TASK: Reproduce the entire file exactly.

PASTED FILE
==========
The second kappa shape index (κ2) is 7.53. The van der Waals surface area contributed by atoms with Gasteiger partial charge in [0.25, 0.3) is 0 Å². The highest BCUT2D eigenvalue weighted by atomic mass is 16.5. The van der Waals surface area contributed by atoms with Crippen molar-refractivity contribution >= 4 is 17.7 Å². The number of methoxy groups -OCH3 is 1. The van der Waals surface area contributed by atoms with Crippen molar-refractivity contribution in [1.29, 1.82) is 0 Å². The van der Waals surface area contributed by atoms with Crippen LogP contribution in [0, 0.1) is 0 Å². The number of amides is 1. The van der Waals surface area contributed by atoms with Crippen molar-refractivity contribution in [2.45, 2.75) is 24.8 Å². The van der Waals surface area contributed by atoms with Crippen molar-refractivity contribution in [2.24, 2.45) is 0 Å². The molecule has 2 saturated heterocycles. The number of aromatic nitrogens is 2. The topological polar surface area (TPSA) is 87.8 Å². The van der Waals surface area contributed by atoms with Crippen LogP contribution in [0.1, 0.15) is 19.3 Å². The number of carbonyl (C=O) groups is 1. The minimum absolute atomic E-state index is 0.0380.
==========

The second kappa shape index (κ2) is 7.53. The van der Waals surface area contributed by atoms with Gasteiger partial charge in [0.25, 0.3) is 0 Å². The highest BCUT2D eigenvalue weighted by atomic mass is 16.5. The van der Waals surface area contributed by atoms with Crippen molar-refractivity contribution >= 4 is 17.7 Å². The number of methoxy groups -OCH3 is 1. The van der Waals surface area contributed by atoms with Crippen molar-refractivity contribution in [1.29, 1.82) is 0 Å². The van der Waals surface area contributed by atoms with Crippen LogP contribution in [0, 0.1) is 0 Å². The number of amides is 1. The van der Waals surface area contributed by atoms with Crippen molar-refractivity contribution in [2.45, 2.75) is 24.8 Å². The van der Waals surface area contributed by atoms with Crippen molar-refractivity contribution in [2.24, 2.45) is 0 Å². The molecule has 2 saturated heterocycles. The number of aromatic nitrogens is 2. The topological polar surface area (TPSA) is 87.8 Å². The van der Waals surface area contributed by atoms with Crippen LogP contribution in [0.1, 0.15) is 19.3 Å². The number of carbonyl (C=O) groups is 1. The minimum absolute atomic E-state index is 0.0380.